I had a lovely day yesterday, Bank Holiday Monday, with a good friend of mine, she is not a gardener, but is always happy to come garden mooching with me and my camera. We set off, like Thelma and Louise, in her newly purchased silver sports car, first to Denmans Garden for lunch and a wander around the garden. The food at Denmans never fails to hit the spot, the menu is varied and interesting. It would seem that fish finger sandwiches and chips, for a long time a homemade delicacy, are the latest thing to appear on restaurant menus, and it was this dish I ordered; my friend had fish cakes, salad and chips. We found a table outside and enjoyed the warmth of the sun.
Denmans is a 4 acre garden owned by John Brookes the garden designer. The garden had an unkept look about it, and looked as though it was in need of a little loving care, although when you read about the garden it does claim to have a “casual effect” and a “tamed wilderness”. When we entered the Walled Garden, with its gravel path, the first thing that caught my eye were the Aquilegia.
There were some very pretty yellow and white iris in the opposite bed which contrasted well against the tall blue spires of…sorry, forgive my ignorance but I don’t know what they are.
I almost missed the Wisteria, which is growing at the back of a flowerbed as a twisted and gnarled tree. The flowers were so high up we were unable to get near enough to smell the perfume, and it wasn’t wafting about in the warm air either which was disappointing.
I have been to Denmans at various times over many years, but have never noticed the swathes of Nectarosordium. The sheaths that cover the knobbly flowerbuds before they burst out look like something from outer space. I found just one bulb that had broken through, and I suspect anyone visiting next week will see a mass of lovely flowers. I’ve never had much success in growing this plant in my garden, and this year just have one solitary stem.
After our walk around the garden, we headed off to Upwaltham Barns, a garden that was open for the National Garden Scheme. (NGS). I last visited this garden the same Bank Holiday weekend in 2011, on a very cold day, so was looking forward to seeing it again on a warmer occasion.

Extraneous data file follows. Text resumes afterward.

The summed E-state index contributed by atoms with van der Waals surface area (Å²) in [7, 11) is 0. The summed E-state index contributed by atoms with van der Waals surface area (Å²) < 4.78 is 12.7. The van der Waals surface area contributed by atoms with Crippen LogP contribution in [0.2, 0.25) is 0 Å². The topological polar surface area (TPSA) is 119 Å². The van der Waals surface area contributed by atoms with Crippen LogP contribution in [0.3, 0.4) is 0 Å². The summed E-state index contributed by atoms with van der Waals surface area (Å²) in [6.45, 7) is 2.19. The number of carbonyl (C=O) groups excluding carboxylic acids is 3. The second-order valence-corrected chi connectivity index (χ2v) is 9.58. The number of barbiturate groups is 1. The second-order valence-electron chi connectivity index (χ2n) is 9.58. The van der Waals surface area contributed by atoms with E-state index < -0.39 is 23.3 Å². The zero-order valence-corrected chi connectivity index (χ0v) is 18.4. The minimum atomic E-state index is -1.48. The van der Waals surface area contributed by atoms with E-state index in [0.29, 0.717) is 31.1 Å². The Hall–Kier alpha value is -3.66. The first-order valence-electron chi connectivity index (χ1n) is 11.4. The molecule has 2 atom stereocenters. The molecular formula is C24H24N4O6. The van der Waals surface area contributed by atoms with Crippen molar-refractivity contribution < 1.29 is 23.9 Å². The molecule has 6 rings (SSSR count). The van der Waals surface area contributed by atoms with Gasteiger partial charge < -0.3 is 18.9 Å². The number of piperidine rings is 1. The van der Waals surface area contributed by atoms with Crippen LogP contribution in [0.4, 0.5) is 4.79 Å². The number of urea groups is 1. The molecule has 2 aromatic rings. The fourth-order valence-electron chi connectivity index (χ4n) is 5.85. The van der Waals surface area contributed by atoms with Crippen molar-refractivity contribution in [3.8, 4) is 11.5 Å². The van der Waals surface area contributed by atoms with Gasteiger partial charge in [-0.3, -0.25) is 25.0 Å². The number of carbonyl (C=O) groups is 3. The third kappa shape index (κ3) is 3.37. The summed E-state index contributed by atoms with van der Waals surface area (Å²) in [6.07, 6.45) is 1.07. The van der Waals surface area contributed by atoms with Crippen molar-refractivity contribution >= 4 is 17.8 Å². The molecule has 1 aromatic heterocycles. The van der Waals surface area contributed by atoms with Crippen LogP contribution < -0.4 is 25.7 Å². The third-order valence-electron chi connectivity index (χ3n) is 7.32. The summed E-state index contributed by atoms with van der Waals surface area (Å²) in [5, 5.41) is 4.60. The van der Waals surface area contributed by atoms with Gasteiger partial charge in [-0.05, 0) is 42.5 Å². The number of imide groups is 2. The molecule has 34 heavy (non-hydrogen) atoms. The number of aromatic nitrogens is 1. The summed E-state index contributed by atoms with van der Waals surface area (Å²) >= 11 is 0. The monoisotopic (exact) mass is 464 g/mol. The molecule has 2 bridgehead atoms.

It was very obvious from the entrance that the garden is far behind this year, a problem that we are all experiencing. I thought it would be interesting to compare and contrast the photos taken in 2011 against the ones I took yesterday. In 2011, the entrance flowerbeds were packed with poppies, Nepeta and other colourful plants.
In 2011, I was blown away by the masses of beautiful blousey peonies and tall spires of Delphiniums. This year, the peonies are still in tight bud and there was no sign of the Delphiniums. Everything looks very green and lush but there is no colour.
We then headed on towards the vegetable garden. Here, again, it was clear how behind everything is. When I looked at the 2011 photo, I noticed how large the strawberry plants were, and you can see the soil between all the vegetables whereas you will see how abundant everything was.
The tulips were just about over, and the alliums were taking over, although they were not in their full glory. My last photo shows how the tree lined avenue, with a garden at the end with box edged flower beds. Again the trees are looking sparse, yet to fill out, and the flower beds, which in 2011 where bursting with height and colour, you can hardly see the flowers above the box.
It’s been difficult for everyone who opens their gardens for the general public, either on a regular basis or through the NGS. with visitors wanting to look at flowers rather than beds of foliage. Fingers crossed for a lovely summer when everything will bloom in its full glory and make up for lost time.
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